ACLU suing to block Nevada Education Savings Accounts

Three organizations led by the American Civil Liberties Union have filed the expected lawsuit to block Nevada’s Education Savings Accounts program.

The program, essentially a school vouchers program, was challenged as violating the state’s constitutional ban on giving public funds to religious organizations. Many of the private schools most interested in claiming those vouchers are operated by church groups.

The ACLU, its Nevada organization and Americans United for Separation of Church and State filed the lawsuit in Clark County District Court asking the program be declared unconstitutional and that the treasurer’s office and all others at the state be enjoined from putting any public money into Educational Savings Accounts.

The lawsuit is the first of at least two expected to try block the program.

“Parents have a right to send their children to religious schools but they are not entitled to do so at taxpayers’ expense,” said ACLU Nevada Director Tod Story. “The voucher program violates the Nevada constitution’s robust protection against the use of public funds for religious education.”

The court brief says the program “will unconstitutionally divert millions of dollars in public education funds to private schools — the majority of which are religious.”

That will allow those schools to receive “unlimited amounts of taxpayer funds and use those funds for religious education, indoctrination and discrimination.”

The brief quotes a 1982 Nevada Supreme Court opinion stating “It does not matter that Catholic parents desire their children (be) taught the Catholic doctrines or that Protestants desire their to be instructed in Protestantism. The constitution prohibits the use of any of the public funds for such purposes whether parents wish it or not.”

The 2015 Legislature attempted to get around the constitutional ban by giving the parents of private school students the money instead of sending it directly to the schools. The lawsuit says that doesn’t escape the constitution prohibition because the money still gets paid to a private religious institution.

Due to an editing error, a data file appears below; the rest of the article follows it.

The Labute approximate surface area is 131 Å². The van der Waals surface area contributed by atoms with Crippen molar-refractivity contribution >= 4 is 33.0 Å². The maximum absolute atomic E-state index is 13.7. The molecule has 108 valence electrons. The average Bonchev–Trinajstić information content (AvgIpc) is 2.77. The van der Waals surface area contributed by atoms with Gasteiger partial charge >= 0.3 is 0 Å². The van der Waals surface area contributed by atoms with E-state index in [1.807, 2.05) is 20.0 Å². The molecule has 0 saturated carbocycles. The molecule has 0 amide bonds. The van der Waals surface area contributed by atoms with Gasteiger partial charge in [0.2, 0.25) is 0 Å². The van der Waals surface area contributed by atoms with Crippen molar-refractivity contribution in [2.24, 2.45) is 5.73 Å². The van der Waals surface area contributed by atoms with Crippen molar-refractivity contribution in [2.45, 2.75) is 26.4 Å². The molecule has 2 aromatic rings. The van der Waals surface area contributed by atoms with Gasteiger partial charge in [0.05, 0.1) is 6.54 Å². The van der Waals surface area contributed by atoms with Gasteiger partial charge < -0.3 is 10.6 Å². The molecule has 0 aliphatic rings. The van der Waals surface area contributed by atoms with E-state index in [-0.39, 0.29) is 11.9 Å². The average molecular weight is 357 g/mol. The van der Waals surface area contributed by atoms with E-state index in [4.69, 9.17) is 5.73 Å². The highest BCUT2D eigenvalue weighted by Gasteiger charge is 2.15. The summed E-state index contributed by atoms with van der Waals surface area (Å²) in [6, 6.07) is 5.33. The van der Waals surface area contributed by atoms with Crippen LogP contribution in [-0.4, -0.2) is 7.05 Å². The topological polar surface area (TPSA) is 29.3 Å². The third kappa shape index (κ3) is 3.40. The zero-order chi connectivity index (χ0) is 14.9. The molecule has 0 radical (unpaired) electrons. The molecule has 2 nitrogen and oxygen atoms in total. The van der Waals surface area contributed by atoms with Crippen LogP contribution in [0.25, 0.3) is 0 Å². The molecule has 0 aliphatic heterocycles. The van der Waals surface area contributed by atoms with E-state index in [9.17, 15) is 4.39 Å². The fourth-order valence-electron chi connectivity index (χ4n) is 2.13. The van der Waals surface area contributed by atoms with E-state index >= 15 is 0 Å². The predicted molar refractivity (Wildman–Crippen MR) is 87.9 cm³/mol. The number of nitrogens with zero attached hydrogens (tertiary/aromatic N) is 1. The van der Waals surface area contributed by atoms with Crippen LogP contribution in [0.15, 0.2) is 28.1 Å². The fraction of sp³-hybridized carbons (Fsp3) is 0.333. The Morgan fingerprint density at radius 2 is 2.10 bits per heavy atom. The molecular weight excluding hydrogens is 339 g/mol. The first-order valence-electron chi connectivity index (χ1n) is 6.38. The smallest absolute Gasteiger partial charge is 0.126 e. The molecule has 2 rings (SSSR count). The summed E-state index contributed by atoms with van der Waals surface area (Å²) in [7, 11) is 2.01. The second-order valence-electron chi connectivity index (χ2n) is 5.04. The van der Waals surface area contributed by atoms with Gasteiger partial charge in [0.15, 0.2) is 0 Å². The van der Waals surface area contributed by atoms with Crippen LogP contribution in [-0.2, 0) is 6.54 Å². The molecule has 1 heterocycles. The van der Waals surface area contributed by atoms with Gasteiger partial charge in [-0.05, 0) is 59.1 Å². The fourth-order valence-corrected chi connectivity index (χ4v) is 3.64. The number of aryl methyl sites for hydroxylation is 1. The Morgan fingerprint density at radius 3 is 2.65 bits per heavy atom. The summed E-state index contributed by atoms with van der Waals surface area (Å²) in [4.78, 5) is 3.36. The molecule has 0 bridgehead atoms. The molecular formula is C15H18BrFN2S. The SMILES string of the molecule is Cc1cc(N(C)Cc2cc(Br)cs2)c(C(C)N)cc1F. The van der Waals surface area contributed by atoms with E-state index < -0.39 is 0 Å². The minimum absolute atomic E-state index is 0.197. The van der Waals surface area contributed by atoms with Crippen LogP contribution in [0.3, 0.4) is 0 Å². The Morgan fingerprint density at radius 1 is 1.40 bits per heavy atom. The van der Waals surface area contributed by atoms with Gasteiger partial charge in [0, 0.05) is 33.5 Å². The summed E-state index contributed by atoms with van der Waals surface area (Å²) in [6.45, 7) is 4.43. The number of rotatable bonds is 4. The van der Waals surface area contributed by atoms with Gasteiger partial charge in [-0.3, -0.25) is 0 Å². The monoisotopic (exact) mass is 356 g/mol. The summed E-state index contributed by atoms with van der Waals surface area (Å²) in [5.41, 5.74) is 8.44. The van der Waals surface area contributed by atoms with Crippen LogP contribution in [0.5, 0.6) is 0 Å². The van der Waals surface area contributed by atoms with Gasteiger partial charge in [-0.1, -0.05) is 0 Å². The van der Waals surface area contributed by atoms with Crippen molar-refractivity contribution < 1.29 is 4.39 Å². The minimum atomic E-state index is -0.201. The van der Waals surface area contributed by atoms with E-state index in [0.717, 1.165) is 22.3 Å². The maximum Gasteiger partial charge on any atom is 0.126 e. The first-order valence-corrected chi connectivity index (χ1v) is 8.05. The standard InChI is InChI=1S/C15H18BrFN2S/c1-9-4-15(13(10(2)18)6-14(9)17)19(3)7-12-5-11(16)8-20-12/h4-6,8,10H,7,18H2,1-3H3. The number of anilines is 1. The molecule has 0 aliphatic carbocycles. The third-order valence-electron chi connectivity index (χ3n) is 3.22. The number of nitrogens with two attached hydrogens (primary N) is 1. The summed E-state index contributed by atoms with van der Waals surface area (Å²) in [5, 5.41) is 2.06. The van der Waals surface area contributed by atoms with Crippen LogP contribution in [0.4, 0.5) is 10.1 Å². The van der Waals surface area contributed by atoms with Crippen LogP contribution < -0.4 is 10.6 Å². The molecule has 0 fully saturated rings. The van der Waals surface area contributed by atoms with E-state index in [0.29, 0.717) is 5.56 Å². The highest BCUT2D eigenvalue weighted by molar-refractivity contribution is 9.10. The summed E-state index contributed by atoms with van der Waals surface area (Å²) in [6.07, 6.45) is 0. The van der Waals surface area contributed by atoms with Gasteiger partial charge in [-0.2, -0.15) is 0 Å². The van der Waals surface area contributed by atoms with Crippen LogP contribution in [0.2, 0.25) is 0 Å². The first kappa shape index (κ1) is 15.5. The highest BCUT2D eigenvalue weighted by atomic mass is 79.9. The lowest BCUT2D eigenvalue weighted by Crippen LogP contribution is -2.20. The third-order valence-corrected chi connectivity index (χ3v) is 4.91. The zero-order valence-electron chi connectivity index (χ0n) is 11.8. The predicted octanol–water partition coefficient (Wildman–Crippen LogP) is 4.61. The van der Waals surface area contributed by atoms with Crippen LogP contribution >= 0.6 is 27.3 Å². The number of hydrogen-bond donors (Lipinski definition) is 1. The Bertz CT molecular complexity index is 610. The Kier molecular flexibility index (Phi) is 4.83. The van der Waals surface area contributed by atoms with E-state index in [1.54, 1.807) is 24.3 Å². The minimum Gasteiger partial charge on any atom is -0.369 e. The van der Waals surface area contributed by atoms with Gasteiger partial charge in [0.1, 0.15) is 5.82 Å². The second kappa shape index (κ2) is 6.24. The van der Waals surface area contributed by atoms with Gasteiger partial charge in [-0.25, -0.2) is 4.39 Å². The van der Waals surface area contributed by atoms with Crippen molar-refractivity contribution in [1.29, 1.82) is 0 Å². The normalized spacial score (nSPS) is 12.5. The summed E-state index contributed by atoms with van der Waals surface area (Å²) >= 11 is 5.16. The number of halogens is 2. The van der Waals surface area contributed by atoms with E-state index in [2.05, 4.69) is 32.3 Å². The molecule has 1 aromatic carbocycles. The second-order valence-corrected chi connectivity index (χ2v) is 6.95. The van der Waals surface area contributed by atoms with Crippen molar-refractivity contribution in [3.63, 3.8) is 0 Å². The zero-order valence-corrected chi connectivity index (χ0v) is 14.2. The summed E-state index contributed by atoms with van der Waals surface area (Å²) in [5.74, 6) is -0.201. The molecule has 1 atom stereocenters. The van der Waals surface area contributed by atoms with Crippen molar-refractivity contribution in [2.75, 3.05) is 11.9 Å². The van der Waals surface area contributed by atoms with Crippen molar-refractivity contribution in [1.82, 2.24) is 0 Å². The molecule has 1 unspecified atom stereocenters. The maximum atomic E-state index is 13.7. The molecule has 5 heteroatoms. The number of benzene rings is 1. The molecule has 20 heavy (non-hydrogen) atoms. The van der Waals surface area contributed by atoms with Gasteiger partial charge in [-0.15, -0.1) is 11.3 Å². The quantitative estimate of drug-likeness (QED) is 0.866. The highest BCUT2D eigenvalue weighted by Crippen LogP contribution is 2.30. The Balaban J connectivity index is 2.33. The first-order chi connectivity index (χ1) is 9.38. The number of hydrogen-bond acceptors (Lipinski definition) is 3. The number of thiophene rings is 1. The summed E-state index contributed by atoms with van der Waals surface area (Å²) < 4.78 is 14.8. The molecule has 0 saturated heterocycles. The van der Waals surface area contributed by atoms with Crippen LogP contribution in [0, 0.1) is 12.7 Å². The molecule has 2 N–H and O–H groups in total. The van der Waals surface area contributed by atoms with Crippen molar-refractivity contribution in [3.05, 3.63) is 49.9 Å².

Sen. Ben Kieckhefer, R-Reno, chairman of the Finance Committee and a vocal supporter of the legislation, SB302, said the lawsuit is “regrettable.”

“The ACLU today took a regrettable position in support of the status quo,” he said. “Instead of empowering parents to help their children find an educational environment that meets their needs, the ACLU wants to go back to a system of hard zoning, forcing poor and minority students into chronically failing schools and furthering cycles of generational poverty.”

He said the voucher system is the way to prepare Nevada’s children for the future with a high-quality education.

Democrats have decried the program as legally dubious and raised concerns about whether it just helps wealthier families who can already afford private school.

The program is being managed by State Treasurer Dan Schwartz’s office. His chief of staff told the Interim Finance Committee last week they have received more than 2,000 applications from parents to join the program in just three weeks. Parents just a couple of days later protested the requirement all students attend public school for 100 days in order to qualify to leave and take up to $5,000 a year thereafter to help pay the cost of private school tuition. The representative of Southern Nevada’s Catholic diocese urged lawmakers to write regulations eliminating the 100-day rule, which would violate the law.

That requirement was added to the legislation to prevent a fiscal impact of up to $200 million on the state education budget if all students eligible left the public school system and took the money with them.

The treasurer’s office is declined to comment on the suit, referring questions to the attorney general’s office. The attorney general’s office said it does not comment on pending litigation.

The civil liberties groups say the program will use taxpayer dollars — more than $5,000 per child each year — for religious indoctrination at private schools that can discriminate in admissions and employment. In a conference call with reporters, they listed practices of Nevada schools that would receive the funds, including daily Bible study and daily Islamic prayer.

“The program would be a huge loss for religious liberty if implemented,” ACLU attorney Heather L. Weaver said in a statement.

The Associated Press contributed to this report.


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